More than a third of North Dakota votes early

Though the November election is still 33 days away, about 4,500 people have already cast their ballots in North Dakota. Last Friday, 40 days before Election Day on Nov. 8, voters were able to begin casting their mail-in or absentee ballots, said ...

Absentee ballot FILE
More than 40 percent of North Dakotans voted early in the 2012 general election. (iStock Photo)
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Though the November election is still 33 days away, about 4,500 people have already cast their ballots in North Dakota.

Last Friday, 40 days before Election Day on Nov. 8, voters were able to begin casting their mail-in or absentee ballots, said Stark County Auditor Kay Haag.

Voters must fill out an application, which can be found in their county auditor's office or on the North Dakota Secretary of State's website, and then send them to their county auditors in order to get a mail-in ballot.

Voters may fill out the ballot at home or at the auditor's office preceding the election. People also had an option to indicate in June during the primaries whether they wanted to receive a mail-in application for the coming election as well. Haag said her office had already sent out about 500 applications.

Mostly, she said, people like the mail-in option for convenience. Some community members like to take the ballot home to look it over before voting-especially when the ballot measures are lengthy like this year. Weather, long voting lines and being out of town are also reasons why some may choose to vote early through the mail.


"For the people that don't have a vehicle, or are handicapped or are at the age where they just can't get out, it still gives them the opportunity to vote by absentee," Haag said.

But about the same percentage of people voted even before the county offered mail-in ballots, she said.

"I think people really wanted to vote," she said. "They would make it to where they needed to be."

There are 31 counties across North Dakota that offer mail-in ballots, a decision that state law allows each county to make for itself, said Secretary of State Al Jaeger. But each county must have at least one polling location open on Election Day.

"For the counties, one of the main reasons is that it's thought to be more cost-effective because they only have to have one poll open on Election Day, otherwise they might have to have more open," Jaeger said. "Also, I think you'll find that most of the counties are rural in nature, and so this is really a convenience for the voters in that county that they don't have to travel long distances to vote on Election Day."

During the 2012 presidential election, 95,155 people across the state voted either absentee or by mail, and 41,530 voted early in one of the handful of counties that offer early voting the week before Election Day, he said. In total, 136,685 people voted early out of the 325,862 total turnout-meaning about 42 percent of voters voted early, according to the secretary of state's website.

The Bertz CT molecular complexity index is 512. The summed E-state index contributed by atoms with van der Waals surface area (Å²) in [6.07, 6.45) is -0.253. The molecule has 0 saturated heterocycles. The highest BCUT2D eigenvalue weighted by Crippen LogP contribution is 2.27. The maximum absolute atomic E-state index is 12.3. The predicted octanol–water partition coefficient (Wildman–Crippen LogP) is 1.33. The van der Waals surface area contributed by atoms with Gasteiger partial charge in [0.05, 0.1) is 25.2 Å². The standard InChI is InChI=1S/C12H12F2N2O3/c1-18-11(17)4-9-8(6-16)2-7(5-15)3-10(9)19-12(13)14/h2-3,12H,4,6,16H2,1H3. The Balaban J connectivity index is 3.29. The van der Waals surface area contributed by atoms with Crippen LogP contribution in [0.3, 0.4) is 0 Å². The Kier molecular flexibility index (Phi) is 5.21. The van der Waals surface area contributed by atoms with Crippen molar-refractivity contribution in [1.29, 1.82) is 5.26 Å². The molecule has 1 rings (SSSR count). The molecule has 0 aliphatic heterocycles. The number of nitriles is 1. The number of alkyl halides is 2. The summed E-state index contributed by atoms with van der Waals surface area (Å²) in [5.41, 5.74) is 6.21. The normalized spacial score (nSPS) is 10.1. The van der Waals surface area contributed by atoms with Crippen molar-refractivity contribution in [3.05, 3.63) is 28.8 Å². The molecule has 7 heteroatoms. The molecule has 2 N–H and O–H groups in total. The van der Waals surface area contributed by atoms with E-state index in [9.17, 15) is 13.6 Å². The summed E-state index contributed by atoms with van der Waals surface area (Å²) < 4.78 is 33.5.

North Dakota also tends to have high voter turnouts during presidential elections, the secretary of state said. Sixty-one percent of North Dakotans voted in the 2012 general election, though turnout for primaries tends to be lower, according to the secretary of state's website.

Voters in Stark County may go to any of the four voting locations-the National Guard Armory and Biesiot Activities Center in Dickinson, the Richardton City Hall or Belfield City Hall-to vote on Election Day and do not need to register before doing so. Upon providing a form of identification, such as a driver's license, non-driver's license or military ID, the poll workers will verify their information and give them the ballot corresponding to their address, Haag said.


Those without a valid form of identification or a license with an address differing from their current address may fill out an affidavit swearing that they do live at the address they are claiming before they may vote.

Jaeger's ultimate goal is to make the voting process as easy as possible. One way to help expedite the process is for voters to check that the address on their license or ID matches their current address, he said. People can visit the North Dakota Department of Transportation to update their address, which in turn will update their information at the polls.

"One of the things that we have as a goal, I've stated it for many years, we want the news the next day to be about the results and not about the voting process," he said. "And I have to say that that's been the case for many years now."

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